0b01001 : 0b01001010

0b01010 : 0b01010010

0b01011 : 0b01011010

0b01100 : 0b01100011

0b01101 : 0b01101011

0b01110 : 0b01110011

0b01111 : 0b01111011

0b10000 : 0b10000100

0b10001 : 0b10001100

0b10010 : 0b10010100

0b10011 : 0b10011100

0b10100 : 0b10100101

0b10101 : 0b10101101

0b10110 : 0b10110101

0b10111 : 0b10111101

0b11000 : 0b11000110

0b11001 : 0b11001110

0b11010 : 0b11010110

0b11011 : 0b11011110

0b11100 : 0b11100111

0b11101 : 0b11101111

0b11110 : 0b11110111

0b11111 : 0b11111111

As you can see, it’s just copying the 3 most significant bits of B5 in the 3

least significant bits of B8.

Regards,

Xavier

Xavier Joubert wrote:

E.g. for the blue component, you have to convert from the range 0…31 to

the range 0…255. That’s done by multiplying by 255/31 = 8.226, not by

multiplying by 8 (i.e. shifting by 3 bits). The same for the other

components, except that it’s 0…63 for green.

Just try inserting white (0b1111111111111111) into your formula: you

will get 0b111110001111110011111000, while what you should get is

0b111111111111111111111111.

You can achieve this using only integers :

R5 = RGB16 & 0xF800;

G6 = RGB16 & 0x07E0;

B5 = RGB16 & 0x001F;

R8 = (R5 >> 8) | (R5 >> 13);

G8 = (G6 >> 3) | (G6 >> 9);

B8 = (B5 << 3) | (B5 >> 2);

RGB24 = (R8 << 16) | (G8 << 8) | B8;

This way you get for each possible value of B5 :

0b00000 : 0b00000000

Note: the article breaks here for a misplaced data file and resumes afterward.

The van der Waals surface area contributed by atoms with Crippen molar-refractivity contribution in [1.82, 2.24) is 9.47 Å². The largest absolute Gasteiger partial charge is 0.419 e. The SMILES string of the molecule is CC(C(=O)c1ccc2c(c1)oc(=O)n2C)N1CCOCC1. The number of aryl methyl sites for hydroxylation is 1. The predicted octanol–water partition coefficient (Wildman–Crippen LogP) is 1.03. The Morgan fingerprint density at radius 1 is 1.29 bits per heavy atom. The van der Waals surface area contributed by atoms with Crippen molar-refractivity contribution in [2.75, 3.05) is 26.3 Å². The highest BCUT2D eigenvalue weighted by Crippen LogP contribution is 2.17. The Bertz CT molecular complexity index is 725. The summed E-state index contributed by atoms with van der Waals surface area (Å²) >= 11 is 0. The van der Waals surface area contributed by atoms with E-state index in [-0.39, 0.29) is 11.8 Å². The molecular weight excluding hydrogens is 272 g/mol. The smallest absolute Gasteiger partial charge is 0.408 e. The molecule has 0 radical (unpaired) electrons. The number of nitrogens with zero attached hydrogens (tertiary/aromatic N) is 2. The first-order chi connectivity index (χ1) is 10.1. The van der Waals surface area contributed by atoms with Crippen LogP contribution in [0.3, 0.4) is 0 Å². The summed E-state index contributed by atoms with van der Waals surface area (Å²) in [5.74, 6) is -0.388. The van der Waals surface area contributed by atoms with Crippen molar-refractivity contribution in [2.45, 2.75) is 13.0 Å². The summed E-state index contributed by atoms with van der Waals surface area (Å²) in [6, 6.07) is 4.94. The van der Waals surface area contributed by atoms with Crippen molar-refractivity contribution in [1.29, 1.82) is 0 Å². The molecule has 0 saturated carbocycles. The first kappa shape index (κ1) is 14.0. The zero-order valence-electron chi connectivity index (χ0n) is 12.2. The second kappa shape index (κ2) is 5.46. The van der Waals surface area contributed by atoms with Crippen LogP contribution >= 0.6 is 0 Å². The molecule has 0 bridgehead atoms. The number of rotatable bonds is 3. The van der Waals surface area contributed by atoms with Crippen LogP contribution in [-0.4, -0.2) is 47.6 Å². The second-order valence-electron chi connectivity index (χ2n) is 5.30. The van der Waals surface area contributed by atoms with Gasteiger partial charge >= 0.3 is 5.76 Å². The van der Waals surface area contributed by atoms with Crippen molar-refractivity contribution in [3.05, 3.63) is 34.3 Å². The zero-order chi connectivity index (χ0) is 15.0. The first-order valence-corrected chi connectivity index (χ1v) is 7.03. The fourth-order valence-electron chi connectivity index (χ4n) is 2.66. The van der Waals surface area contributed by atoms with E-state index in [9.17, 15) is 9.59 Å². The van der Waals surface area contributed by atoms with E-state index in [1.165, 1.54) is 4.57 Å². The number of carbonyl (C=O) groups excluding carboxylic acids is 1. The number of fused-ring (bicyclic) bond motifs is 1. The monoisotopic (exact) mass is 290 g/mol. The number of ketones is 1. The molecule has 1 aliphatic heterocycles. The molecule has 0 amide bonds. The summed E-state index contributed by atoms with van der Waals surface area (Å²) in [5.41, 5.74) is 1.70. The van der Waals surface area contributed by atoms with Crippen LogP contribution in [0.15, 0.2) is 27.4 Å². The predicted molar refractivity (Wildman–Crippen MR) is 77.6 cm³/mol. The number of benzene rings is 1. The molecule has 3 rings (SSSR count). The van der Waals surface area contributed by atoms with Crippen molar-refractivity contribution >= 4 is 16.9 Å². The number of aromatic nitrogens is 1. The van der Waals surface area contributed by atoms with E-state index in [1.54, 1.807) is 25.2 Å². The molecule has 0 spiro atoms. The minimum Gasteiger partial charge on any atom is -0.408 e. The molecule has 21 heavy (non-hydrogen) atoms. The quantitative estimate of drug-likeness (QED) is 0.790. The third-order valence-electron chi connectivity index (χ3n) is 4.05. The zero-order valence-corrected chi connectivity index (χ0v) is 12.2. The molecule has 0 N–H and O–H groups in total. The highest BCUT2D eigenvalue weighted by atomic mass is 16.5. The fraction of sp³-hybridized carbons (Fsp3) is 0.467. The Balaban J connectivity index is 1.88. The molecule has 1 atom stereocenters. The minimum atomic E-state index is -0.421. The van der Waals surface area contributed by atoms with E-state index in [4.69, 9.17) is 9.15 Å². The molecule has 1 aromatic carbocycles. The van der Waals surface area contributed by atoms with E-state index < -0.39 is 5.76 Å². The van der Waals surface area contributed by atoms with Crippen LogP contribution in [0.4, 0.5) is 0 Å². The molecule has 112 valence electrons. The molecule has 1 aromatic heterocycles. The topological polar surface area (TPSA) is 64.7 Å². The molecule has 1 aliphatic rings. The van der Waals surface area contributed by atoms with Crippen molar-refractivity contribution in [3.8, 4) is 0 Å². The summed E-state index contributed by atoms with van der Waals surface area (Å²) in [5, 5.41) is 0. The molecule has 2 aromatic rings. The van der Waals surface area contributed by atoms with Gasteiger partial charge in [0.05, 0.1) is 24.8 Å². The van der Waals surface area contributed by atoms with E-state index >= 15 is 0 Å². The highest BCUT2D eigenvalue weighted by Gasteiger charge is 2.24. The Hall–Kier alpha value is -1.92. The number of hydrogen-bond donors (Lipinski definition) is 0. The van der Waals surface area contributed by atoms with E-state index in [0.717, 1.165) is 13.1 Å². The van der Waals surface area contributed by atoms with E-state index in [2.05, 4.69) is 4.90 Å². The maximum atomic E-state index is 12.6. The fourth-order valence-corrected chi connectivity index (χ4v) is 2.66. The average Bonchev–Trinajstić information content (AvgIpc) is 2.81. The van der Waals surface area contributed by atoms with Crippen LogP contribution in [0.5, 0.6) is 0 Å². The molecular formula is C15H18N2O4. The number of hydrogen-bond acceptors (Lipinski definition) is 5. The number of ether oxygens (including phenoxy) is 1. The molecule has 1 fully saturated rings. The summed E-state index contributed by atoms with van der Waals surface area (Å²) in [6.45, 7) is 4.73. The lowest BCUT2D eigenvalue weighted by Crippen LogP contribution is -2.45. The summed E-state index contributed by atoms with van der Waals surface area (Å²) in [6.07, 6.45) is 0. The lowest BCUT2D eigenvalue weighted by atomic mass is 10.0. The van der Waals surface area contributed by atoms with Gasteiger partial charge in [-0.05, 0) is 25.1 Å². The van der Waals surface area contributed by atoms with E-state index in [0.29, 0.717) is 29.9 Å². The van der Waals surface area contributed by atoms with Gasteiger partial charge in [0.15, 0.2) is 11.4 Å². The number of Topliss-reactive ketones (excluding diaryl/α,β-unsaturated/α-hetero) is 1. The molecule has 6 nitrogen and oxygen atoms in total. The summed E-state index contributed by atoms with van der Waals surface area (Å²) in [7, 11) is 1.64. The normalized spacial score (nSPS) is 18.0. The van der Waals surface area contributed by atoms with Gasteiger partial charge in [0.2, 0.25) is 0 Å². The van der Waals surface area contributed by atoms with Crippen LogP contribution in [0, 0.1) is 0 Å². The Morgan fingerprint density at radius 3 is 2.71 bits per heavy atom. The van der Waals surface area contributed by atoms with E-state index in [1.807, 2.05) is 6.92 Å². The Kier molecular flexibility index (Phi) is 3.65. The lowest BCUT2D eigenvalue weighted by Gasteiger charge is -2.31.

0b00001 : 0b00001000

…

0b11110 : 0b11110111

0b11111 : 0b11111111

As you can see, it’s just copying the 3 most significant bits of B5 in the 3

least significant bits of B8.

Clever idea. It doesn’t always round to the nearest 8-bit value though -

it’s off by 1 in 4 of the 32 cases. But the more efficient

implementation may well be worth it.

I’d have done it using integer multiplication and division: B8 = (B5*255

Xavier Joubert wrote:

Hi,

Selon Christian Walther :

Adilson Oliveira wrote:

How can I calculate by hand, if I have a 16bpp data and want a 24 bpp

which is visually equivallent?

I tought about something like:

RGB32 = ((Red16 & 0xf800) << 8) | ((Green16 & 0x07e0) << 5) | ((Blue16 &

0x001f) << 3)

This kinda works but some colors are not quite correct.

E.g. for the blue component, you have to convert from the range 0…31 to

the range 0…255. That’s done by multiplying by 255/31 = 8.226, not by

multiplying by 8 (i.e. shifting by 3 bits). The same for the other

components, except that it’s 0…63 for green.

Just try inserting white (0b1111111111111111) into your formula: you

will get 0b111110001111110011111000, while what you should get is

0b111111111111111111111111.

You can achieve this using only integers :

R5 = RGB16 & 0xF800;

G6 = RGB16 & 0x07E0;

B5 = RGB16 & 0x001F;

R8 = (R5 >> 8) | (R5 >> 13);

G8 = (G6 >> 3) | (G6 >> 9);

B8 = (B5 << 3) | (B5 >> 2);

RGB24 = (R8 << 16) | (G8 << 8) | B8;

Thanks for the tip.

Actually I already cooked up something quite similar and packed into one

line of code only, like this:

*out = ((((*data16 >> 8) & 0xf8) | ((*data16 >> 13) & 0x07)) << 16) |

((((*data16 >> 3) & 0xfc) | ((*data16 >> 9) & 0x03)) << 8) |

(((*data16 << 3) & 0xf8) | ((*data16 >> 2) & 0x07));

[]s

Adilson.

Hi,

Selon Christian Walther :

Clever idea. It doesn’t always round to the nearest 8-bit value though -

it’s off by 1 in 4 of the 32 cases. But the more efficient

implementation may well be worth it.

Not on a modern CPU, where dividing has almost the same cost as shifting. The

bottleneck would be the memory on such system.

But this may make a difference where dividing is very expensive (old CPU,

embedded system…).

Regards,

Xavier